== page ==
May 29, 2024 - News

California lawmakers are raising alarms about safety of decaf coffee

Illustration of a magnifying glass going over a paper coffee cup to reveal the coffee underneath

Illustration: Rebecca Zisser/Axios

A California bill is the latest to raise the alarm on the most common way to decaffeinate coffee.

Why it matters: Drinking decaf coffee has long been considered a safe way to enjoy a cup of joe for those cutting back on caffeine.

  • About 6% of American adults in the western U.S. drank decaf coffee in the past day, according to the National Coffee Association.

Between the lines: The European method of making decaf is the one that most coffee companies use (Starbucks calls it the direct contact method), and it typically involves using a controversial chemical: methylene chloride.

  • Methylene chloride is considered a potential carcinogen by the Occupational Safety and Health Administration.

The Food and Drug Administration regulates that when methylene chloride is used as a solvent to decaffeinate coffee, exposure to residues must not exceed 10 parts per million.

How it works: In the European method, coffee beans are steamed, rinsed with methylene chloride, and then the liquid (along with much of the caffeine) is removed.

  • Coffee beans are then washed, steamed and roasted at temperatures that evaporate the liquids used, according to the NCA.
  • This process removes about 97% or more of the caffeine in coffee beans — so instead of 95 mg of caffeine in a cup, it's more like 2 mg.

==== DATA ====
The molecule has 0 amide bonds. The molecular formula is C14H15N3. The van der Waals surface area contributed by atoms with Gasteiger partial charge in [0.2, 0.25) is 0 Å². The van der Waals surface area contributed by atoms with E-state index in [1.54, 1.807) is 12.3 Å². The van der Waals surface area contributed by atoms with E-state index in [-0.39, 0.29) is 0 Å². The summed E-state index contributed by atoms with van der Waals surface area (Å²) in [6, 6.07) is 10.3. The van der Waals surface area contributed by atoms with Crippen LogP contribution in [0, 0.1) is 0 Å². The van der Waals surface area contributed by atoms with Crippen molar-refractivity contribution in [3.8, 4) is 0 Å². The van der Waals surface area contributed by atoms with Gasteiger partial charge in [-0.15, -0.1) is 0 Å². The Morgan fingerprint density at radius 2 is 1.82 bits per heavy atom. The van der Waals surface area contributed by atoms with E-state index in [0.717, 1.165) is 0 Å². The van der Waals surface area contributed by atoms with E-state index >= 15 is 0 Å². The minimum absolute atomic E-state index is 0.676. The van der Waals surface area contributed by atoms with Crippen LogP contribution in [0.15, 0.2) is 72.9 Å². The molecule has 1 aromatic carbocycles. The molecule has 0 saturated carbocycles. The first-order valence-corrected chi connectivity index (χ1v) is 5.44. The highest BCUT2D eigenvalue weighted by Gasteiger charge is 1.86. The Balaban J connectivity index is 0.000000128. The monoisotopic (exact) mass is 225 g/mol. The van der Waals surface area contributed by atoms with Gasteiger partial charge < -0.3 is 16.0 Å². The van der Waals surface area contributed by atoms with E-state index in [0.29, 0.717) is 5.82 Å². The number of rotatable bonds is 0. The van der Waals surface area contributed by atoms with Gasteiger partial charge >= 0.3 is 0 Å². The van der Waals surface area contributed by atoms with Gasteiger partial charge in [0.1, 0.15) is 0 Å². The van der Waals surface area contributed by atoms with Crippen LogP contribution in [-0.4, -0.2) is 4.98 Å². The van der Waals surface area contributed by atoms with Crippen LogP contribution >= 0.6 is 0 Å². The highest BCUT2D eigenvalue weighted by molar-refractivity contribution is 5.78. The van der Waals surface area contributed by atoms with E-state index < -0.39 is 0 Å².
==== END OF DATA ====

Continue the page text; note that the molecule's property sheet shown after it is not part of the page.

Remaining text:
The latest: The California State Assembly this month updated proposed legislation about methylene chloride, nicknamed the Clean Coffee Act.

  • The California bill calls for the Office of Environmental Health Hazard Assessment to study the health impacts of methylene chloride and update its "no significant risk level and its maximum allowable level" of the chemical.
  • Yes, but: The bill is being held by the Assembly Appropriations Committee due to state costs, so it likely won't be reconsidered until the next legislation session next year.

Earlier this year, groups including the Environmental Defense Fund brought a petition to the FDA to ban methylene chloride in food.

Reality check: The Clean Label Project, part of the FDA petition, concluded that the amount of methylene chloride in decaf coffee was below the 10-parts-per-million FDA limit.

  • Yes, but: The FDA made that decaf regulation back in 1985, when the agency also proposed banning the use of methylene chloride in hair sprays and cosmetics because the chemical appeared to be carcinogenic to animals by inhalation.

What they're saying: "We have a responsibility to tell the consumer that this is what they're consuming. They can make a decision and decide, 'It's not 10 parts per million, it's not a big problem.' For us, it is a problem," says California State Rep. Eloise Gómez Reyes, who proposed the bill.

What we're watching: The California bill and FDA petition could encourage consumers to seek out decaf made from other methods, like the Swiss Water Process.

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